WHERE origin LIKE '%://example.com'

Run it on BigQuery

Here’s how it works:

#standardSQL The first line is a directive that you want to use the standard SQL syntax.
SELECT The SELECT clause expresses the output of the query. In this example, we’re looking for a list of origins which may be HTTP or HTTPS.
FROM The FROM clause expresses the project, dataset, and table that you want to query.
WHERE Without the WHERE clause on Line 4, the example query would return all of the distinct origins in the dataset. Since we’re only interested in a particular origin, we can use the LIKE operator to compare each origin against a pattern. This query matches all origins that end with “://example.com”. This is to account for a domain that may support both HTTP and HTTPS.

Once we know the origin we would like to examine more closely, we can dive deeper into the user experience data. Let’s write a query to visualize the distribution of the histogram.

#standardSQL
SELECT
    bin.start,
    SUM(bin.density) AS density
FROM
    `chrome-ux-report.all.201710`,
    UNNEST(first_contentful_paint.histogram.bin) AS bin
WHERE
    origin = 'http://example.com'
GROUP BY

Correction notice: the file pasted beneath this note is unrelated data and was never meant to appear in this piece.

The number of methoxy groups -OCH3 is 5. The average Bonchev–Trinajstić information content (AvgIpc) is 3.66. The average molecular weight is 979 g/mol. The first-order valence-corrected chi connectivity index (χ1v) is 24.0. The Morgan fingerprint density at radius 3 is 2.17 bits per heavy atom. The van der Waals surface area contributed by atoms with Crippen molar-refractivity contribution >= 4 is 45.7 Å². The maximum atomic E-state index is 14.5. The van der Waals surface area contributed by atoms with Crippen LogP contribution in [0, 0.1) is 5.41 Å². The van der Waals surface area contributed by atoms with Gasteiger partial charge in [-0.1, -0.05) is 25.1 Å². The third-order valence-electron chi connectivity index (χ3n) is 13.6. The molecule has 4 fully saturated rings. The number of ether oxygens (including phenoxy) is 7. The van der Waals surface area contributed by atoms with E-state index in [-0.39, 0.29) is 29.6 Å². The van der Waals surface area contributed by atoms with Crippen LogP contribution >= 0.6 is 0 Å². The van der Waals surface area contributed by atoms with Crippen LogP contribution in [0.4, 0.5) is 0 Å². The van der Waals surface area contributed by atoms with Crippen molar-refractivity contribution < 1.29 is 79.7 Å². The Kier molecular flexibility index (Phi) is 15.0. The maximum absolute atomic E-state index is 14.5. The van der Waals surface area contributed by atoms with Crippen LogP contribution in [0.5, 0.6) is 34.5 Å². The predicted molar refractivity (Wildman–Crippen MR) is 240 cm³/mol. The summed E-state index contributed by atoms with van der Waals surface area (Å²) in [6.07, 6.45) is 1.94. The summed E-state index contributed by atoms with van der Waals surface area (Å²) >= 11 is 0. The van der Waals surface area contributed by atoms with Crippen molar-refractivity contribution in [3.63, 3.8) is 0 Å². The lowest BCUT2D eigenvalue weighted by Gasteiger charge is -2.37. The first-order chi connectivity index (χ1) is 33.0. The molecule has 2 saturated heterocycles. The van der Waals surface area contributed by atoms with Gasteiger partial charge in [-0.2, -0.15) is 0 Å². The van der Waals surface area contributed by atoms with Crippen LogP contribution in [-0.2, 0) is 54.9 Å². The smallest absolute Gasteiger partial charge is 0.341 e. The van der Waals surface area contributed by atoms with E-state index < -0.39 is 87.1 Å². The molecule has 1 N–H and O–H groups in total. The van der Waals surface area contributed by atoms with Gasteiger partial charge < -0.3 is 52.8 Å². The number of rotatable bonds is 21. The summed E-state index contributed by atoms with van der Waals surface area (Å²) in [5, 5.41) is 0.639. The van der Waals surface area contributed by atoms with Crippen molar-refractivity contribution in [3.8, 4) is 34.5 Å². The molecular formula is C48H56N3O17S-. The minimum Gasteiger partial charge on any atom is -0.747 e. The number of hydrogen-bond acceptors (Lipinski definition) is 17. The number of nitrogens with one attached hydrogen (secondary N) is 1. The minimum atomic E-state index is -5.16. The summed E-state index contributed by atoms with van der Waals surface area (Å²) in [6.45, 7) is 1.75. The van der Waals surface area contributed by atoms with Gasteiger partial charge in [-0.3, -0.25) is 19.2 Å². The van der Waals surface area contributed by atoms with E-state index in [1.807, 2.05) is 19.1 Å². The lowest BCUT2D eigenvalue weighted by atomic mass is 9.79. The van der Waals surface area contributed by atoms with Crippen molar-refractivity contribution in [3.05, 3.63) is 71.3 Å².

bin.start
ORDER BY
    bin.start

Run it on BigQuery

The query above produces the data for the histogram by using the SUM function to add up the densities for each bin. This query also utilizes a nested query on Line 6 to select the first contentful paint (FCP) histogram’s bins and uses UNNEST on Line 13 to convert the bins from a single row of repeated bins into many rows of a single bin.

start density
0 20.85%
200 20.18%
400 16.54%
600 10.62%
800 7.18%
1000 4.83%
1200 3.46%
1400 3.21%
1600 2.51%

Plug this data into your favorite visualization program and you’ll see a histogram similar to the one below.

First Contentful Paint Histogram of http://example.com

Now that we have a way to look at the data, let’s write a couple of queries to compute additional summary metrics. For example, this histogram looks skewed towards the bins under 1000 ms, let’s compute the density sum for this range.

#standardSQL
SELECT
    SUM(bin.density) AS density
FROM
    `chrome-ux-report.chrome_ux_report.201710`,
    UNNEST(first_contentful_paint.histogram.bin) AS bin
WHERE
    bin.start < 1000 AND
    origin = 'http://example.com'

Run it on BigQuery